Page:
We’re in Paris of the 1920s: a world of cheap hotels, low-rent dives, darkened rooms, the hiss of gas lamps, the smell of cigarettes and sex, eau de cologne, grubby bedsheets, prostitutes, lovers, women, men, alcohol, opium, and unfettered hedonism. This is the world Frans de Geetere depicted in his erotic etchings for a variety of scandalous books published during the decade. One such volume was Jean de Gourmont’s romantic novel La toison d’or (The Golden Fleece), a tale of two young lovers’ difficult and torturous relationship. De Gourmont described de Geetere’s illustrations as:
‘...displaying a rare erotic talent, [that] show miraculously and without insulting precision the aura of sensual mysticism I too had sought in which to bathe my ideas and my dreams’.
De Gourmont’s book is long forgotten, but de Geetere’s etchings continue to resonate with succeeding generations who find his work “sombre and disquieting, infused with a miasma of conflicted sexuality and existential dread.”
Frans de Geetere was born François de Geetere in Oudergem, a suburb of Brussels, in 1895. He studied art at the Beaux-Arts in Brussels. He hated his tutors’ insistence on classical representations in art and quit college in 1915. His friend, the rich, debauched libertine Harry Crosby later described this act of rebellion as being “whipped into a flame of hatred by the frescoes his father compelled him to paint in the neighboring churches.” He took a job whitewashing houses. He was nineteen, no longer at college, and eligible for conscription into the Belgian army to fight in World War One. He fled to the Netherlands, which was neutral during the conflict, and worked as a porter at the William Arntz psychiatric hospital in Utrecht. He found this work dispiriting and at times deeply disturbing. However, this together with the daily newspaper reports of fighting across Belgium and France, focussed his ambition to succeed as an artist. He changed his style from naive colorful depictions of fantasy and imagination to dark, brooding, portraits of the patients at the psychiatric clinic. During this time that de Geetere also met the woman who became his life partner, artist May den Engelsen.
The couple lived on a two-masted houseboat called the Marie-Jeanne. After the war, they decided to steer their boat along the canals to Paris. It was a slow leisurely journey during which the couple drew and painted and used a small printing press to publish their work. They arrived in Paris in the early 1920s berthing their boat at the Quai de Conti near the Pont Neuf, in the very heart of the city. They were to live here for the next five decades.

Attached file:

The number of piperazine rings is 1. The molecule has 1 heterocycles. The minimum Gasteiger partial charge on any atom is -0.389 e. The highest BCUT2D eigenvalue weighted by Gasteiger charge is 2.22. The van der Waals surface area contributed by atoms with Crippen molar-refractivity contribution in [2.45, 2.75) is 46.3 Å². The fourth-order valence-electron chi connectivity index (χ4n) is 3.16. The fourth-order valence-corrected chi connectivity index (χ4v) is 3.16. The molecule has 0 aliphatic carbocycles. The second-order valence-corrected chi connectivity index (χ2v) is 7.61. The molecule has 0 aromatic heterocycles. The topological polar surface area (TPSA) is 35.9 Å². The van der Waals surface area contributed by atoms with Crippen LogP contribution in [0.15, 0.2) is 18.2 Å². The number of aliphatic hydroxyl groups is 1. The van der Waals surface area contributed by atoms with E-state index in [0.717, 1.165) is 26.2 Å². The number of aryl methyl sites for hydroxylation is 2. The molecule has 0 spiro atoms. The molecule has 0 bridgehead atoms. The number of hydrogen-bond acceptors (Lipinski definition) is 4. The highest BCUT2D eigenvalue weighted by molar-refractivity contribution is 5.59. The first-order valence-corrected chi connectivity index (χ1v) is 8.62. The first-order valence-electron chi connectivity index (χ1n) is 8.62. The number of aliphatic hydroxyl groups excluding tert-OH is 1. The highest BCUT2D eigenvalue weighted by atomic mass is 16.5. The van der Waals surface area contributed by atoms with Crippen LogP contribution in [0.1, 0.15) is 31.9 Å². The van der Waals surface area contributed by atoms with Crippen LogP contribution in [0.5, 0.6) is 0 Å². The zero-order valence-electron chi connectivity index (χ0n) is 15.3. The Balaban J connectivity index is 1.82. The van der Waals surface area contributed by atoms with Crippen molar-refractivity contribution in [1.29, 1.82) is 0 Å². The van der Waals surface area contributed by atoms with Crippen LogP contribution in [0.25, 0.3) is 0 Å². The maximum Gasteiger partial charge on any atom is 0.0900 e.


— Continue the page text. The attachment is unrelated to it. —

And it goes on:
In Paris de Geertere and den Engelsen fell in with a group of rich hedonistic bohemians. It was a world of parties, sex, drugs, and orgies. The Marie-Jeanne became a “symbol of free-floating morals”:
...conveniently moored at the heart of the world’s cultural capital, the Marie-Jeanne became a hippy sanctuary long before hippies were invented. Avant garde artists Tamara de Lempicka and Kees van Dongen were regular visitors, as were American emigré millionaire and publisher Harry Crosby and his beautiful and inventive wife Caresse. During the late 1920s and early 30s Harry and Caresse became intimate with Frans and May, sharing art, poetry, partners, beds and experiences with drugs
Crosby was a notorious millionaire spendthrift who was as famous for publishing works by James Joyce, Ernest Hemingway, Dorothy Parker, and William Faulkner, as he was notorious for his life of sex and drugs. He eventually died in a murder-suicide pact after losing all his money in the Wall Street Crash.
De Geertere played hard and worked harder. He supplied illustrations for books of cult literature and erotica like La toison d’or (1925), Les Aphrodites (1925), Arthur Rimbaud’s Les stupra (1925), Les Chants de Maldoror (1927), La légende des sexes (1930), and his self-published volume Spasmes (1930) which he described as depicting love-making, sex and the orgasm as filled with:
...anxiety, violence and spasm, for this is undoubtedly true poetry. I do not care to please people who imagine love as sexual kindness, and its representation as the sign of genteel rendezvous.
De Geertere’s work has lasted because it was created through a synthesis of great technical talent and considerable personal experience. These are not pictures of imaginary figures but real women and men engaged in carnal acts in small darkened rooms where the gas light flickers and there’s a dank smell of sex and sweat. By the early fifties, De Geertere’s work fell out of favor as erotica was replaced by glossy pornography. He returned to painting bright colorful pictures as he had done in his youth and spent his freetime flying kites.
‘A Prostitute and Her Client.’
See more erotic etchings, after the jump…